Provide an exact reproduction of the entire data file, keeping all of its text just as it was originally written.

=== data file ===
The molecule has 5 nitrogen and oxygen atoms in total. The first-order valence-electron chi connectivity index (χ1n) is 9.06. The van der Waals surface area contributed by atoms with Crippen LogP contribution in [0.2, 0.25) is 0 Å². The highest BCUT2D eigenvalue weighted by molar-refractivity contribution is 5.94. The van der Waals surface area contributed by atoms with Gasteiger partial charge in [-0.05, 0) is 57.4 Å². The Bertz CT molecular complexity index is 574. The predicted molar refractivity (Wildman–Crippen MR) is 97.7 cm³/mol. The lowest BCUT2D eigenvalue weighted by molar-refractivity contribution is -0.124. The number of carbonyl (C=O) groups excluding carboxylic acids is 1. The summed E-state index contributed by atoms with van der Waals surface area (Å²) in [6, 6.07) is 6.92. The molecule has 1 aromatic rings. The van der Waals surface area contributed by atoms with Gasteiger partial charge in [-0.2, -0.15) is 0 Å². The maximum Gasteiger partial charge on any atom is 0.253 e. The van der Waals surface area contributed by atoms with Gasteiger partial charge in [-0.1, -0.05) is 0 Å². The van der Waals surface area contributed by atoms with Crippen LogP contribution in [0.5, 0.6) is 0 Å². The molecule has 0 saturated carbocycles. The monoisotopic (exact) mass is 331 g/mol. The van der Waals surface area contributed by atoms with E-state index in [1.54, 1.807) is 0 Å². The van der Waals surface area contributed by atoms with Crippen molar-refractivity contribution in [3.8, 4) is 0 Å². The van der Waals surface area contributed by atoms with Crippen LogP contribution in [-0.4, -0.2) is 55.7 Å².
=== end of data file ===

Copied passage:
The molecule has 5 nitrogen and oxygen atoms in total. The first-order valence-electron chi connectivity index (χ1n) is 9.06. The van der Waals surface area contributed by atoms with Crippen LogP contribution in [0.2, 0.25) is 0 Å². The highest BCUT2D eigenvalue weighted by molar-refractivity contribution is 5.94. The van der Waals surface area contributed by atoms with Gasteiger partial charge in [-0.05, 0) is 57.4 Å². The Bertz CT molecular complexity index is 574. The predicted molar refractivity (Wildman–Crippen MR) is 97.7 cm³/mol. The lowest BCUT2D eigenvalue weighted by molar-refractivity contribution is -0.124. The number of carbonyl (C=O) groups excluding carboxylic acids is 1. The summed E-state index contributed by atoms with van der Waals surface area (Å²) in [6, 6.07) is 6.92. The molecule has 1 aromatic rings. The van der Waals surface area contributed by atoms with Gasteiger partial charge in [-0.2, -0.15) is 0 Å². The maximum Gasteiger partial charge on any atom is 0.253 e. The van der Waals surface area contributed by atoms with Gasteiger partial charge in [-0.1, -0.05) is 0 Å². The van der Waals surface area contributed by atoms with Crippen LogP contribution in [0.5, 0.6) is 0 Å². The molecule has 0 saturated carbocycles. The monoisotopic (exact) mass is 331 g/mol. The van der Waals surface area contributed by atoms with E-state index in [1.54, 1.807) is 0 Å². The van der Waals surface area contributed by atoms with Crippen molar-refractivity contribution in [3.8, 4) is 0 Å². The van der Waals surface area contributed by atoms with Crippen LogP contribution in [-0.4, -0.2) is 55.7 Å².